The coup in Honduras has, if unevenly, been remarkable in the universal condemnation it has engendered. While the White House was initially tepid in its responses, by Sunday afternoon President Obama declared Zelaya to be the only head of state the US would recognize in Honduras. The region’s other right wing heads of state, notably Mexico’s Felipe Calderón, have also condemned the coup in unequivocal terms. Later today, Colombian President Álvaro Uribe, who is in Washington lobbying for a Free Trade Agreement between his country and the United States, will hold a press conference with president Obama. We should expect a bilateral statement against the coup at that point.

However, with images of blockades and protests around the Presidential palace (check out TeleSUR’s live feed here) the true question of this crisis in terms of regional and geopolitics rests more with ALBA , of which Honduras has been a member since October 2008, than with the already overstretched Empire to the North. Venezuela’s Chávez has characteristically been perhaps the most outspoken in his condemnation of the coup, and energetic protests in support of Zelaya have taken place throughout Venezuela’s cities. Chávez and Ecuador’s Rafael Correa scrambled all but immediately to Managua to meet with the exiled Zelaya, but concrete steps have yet to take shape.

UPDATE: The ALBA meeting is currently taking place in Managua. ALBA member states have all recalled their ambassadors from Tegucigalpa and are breaking diplomatic relations with the Micheletti government. They are calling for all other governments and transnational organizations to follow suit.

UPDATE II: Excellent background and analysis by Nikolas Kozloff here. This should be assigned reading for anyone trying to make sense of events in Honduras and their larger hemispheric significance.

UPDATE III: 12:20 (PST) Live feed from Tegucigalpa outside the occupied presidential palace shows troops attempting to disperse protesters with (at least, from what I can see) tear gas and clubs, supposedly in anticipation of de-facto president Micheletti's arrival.

Sunday, June 28, 2009

Eva Golinger: Obama's First Coup d'Etat: Honduran President has been Kidnapped

Caracas, Venezuela - The text message that beeped on my cell phone this morning read "Alert, Zelaya has been kidnapped, coup d'etat underway in Honduras, spread the word." It's a rude awakening for a Sunday morning, especially for the millions of Hondurans that were preparing to exercise their sacred right to vote today for the first time on a consultative referendum concerning the future convening of a constitutional assembly to reform the constitution. Supposedly at the center of the controversary is today's scheduled referendum, which is not a binding vote but merely an opinion poll to determine whether or not a majority of Hondurans desire to eventually enter into a process to modify their constitution.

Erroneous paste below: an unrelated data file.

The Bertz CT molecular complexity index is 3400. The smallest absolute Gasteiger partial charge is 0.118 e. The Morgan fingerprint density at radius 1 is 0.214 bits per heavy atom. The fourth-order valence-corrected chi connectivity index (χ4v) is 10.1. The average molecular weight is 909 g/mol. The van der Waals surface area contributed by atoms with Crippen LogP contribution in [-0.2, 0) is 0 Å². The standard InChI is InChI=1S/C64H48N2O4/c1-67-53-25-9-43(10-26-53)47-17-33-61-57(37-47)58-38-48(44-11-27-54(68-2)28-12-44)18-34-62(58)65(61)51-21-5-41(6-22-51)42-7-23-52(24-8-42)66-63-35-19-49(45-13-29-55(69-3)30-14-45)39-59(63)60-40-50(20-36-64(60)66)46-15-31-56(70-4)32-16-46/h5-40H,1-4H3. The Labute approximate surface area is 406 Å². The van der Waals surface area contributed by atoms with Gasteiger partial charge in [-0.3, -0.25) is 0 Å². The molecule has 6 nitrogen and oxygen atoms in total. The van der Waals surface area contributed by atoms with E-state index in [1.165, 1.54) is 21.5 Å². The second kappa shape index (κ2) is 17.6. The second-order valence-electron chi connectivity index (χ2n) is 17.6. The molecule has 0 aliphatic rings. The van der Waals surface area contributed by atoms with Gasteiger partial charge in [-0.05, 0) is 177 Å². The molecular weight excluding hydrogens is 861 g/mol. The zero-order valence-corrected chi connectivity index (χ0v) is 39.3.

Such an initiative has never taken place in the Central American nation, which has a very limited constitution that allows minimal participation by the people of Honduras in their political processes. The current constitution, written in 1982 during the height of the Reagan Administration's dirty war in Central America, was designed to ensure those in power, both economic and political, would retain it with little interference from the people. Zelaya, elected in November 2005 on the platform of Honduras' Liberal Party, had proposed the opinion poll be conducted to determine if a majority of citizens agreed that constitutional reform was necessary. He was backed by a majority of labor unions and social movements in the country. If the poll had occured, depending on the results, a referendum would have been conducted during the upcoming elections in November to vote on convening a constitutional assembly. Nevertheless, today's scheduled poll was not binding by law.

In fact, several days before the poll was to occur, Honduras' Supreme Court ruled it illegal, upon request by the Congress, both of which are led by anti-Zelaya majorities and members of the ultra-conservative party, National Party of Honduras (PNH). This move led to massive protests in the streets in favor of President Zelaya. On June 24, the president fired the head of the high military command, General Romeo Vásquez, after he refused to allow the military to distribute the electoral material for Sunday's elections. General Romeo Vásquez held the material under tight military control, refusing to release it even to the president's followers, stating that the scheduled referendum had been determined illegal by the Supreme Court and therefore he could not comply with the president's order. As in the Unted States, the president of Honduras is Commander in Chief and has the final say on the military's actions, and so he ordered the General's removal. The Minister of Defense, Angel Edmundo Orellana, also resigned in response to this increasingly tense situation.

But the following day, Honduras' Supreme Court reinstated General Romeo Vásquez to the high military command, ruling his firing as "unconstitutional'. Thousands poured into the streets of Honduras' capital, Tegucigalpa, showing support for President Zelaya and evidencing their determination to ensure Sunday's non-binding referendum would take place. On Friday, the president and a group of hundreds of supporters, marched to the nearby air base to collect the electoral material that had been previously held by the military. That evening, Zelaya gave a national press conference along with a group of politicians from different political parties and social movements, calling for unity and peace in the country.